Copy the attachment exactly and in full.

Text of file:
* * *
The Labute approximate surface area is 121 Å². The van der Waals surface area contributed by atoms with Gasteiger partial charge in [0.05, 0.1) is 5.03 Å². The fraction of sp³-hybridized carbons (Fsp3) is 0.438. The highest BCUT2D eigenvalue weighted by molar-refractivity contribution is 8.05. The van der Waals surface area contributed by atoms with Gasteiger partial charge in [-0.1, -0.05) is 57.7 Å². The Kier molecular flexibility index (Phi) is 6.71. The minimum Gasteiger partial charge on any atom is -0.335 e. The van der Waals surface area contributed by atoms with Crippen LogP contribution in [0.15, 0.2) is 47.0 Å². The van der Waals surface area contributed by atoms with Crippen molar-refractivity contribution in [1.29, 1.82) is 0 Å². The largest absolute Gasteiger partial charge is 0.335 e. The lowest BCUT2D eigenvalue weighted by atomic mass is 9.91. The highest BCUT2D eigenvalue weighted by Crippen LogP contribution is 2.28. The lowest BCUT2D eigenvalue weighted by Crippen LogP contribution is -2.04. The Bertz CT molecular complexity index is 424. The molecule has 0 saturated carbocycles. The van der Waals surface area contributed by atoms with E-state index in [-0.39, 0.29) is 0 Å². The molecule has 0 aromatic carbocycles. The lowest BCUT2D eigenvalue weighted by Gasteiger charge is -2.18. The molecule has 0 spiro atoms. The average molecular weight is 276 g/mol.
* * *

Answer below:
The Labute approximate surface area is 121 Å². The van der Waals surface area contributed by atoms with Gasteiger partial charge in [0.05, 0.1) is 5.03 Å². The fraction of sp³-hybridized carbons (Fsp3) is 0.438. The highest BCUT2D eigenvalue weighted by molar-refractivity contribution is 8.05. The van der Waals surface area contributed by atoms with Gasteiger partial charge in [-0.1, -0.05) is 57.7 Å². The Kier molecular flexibility index (Phi) is 6.71. The minimum Gasteiger partial charge on any atom is -0.335 e. The van der Waals surface area contributed by atoms with Crippen LogP contribution in [0.15, 0.2) is 47.0 Å². The van der Waals surface area contributed by atoms with Crippen molar-refractivity contribution in [1.29, 1.82) is 0 Å². The largest absolute Gasteiger partial charge is 0.335 e. The lowest BCUT2D eigenvalue weighted by atomic mass is 9.91. The highest BCUT2D eigenvalue weighted by Crippen LogP contribution is 2.28. The lowest BCUT2D eigenvalue weighted by Crippen LogP contribution is -2.04. The Bertz CT molecular complexity index is 424. The molecule has 0 saturated carbocycles. The van der Waals surface area contributed by atoms with E-state index in [-0.39, 0.29) is 0 Å². The molecule has 0 aromatic carbocycles. The lowest BCUT2D eigenvalue weighted by Gasteiger charge is -2.18. The molecule has 0 spiro atoms. The average molecular weight is 276 g/mol.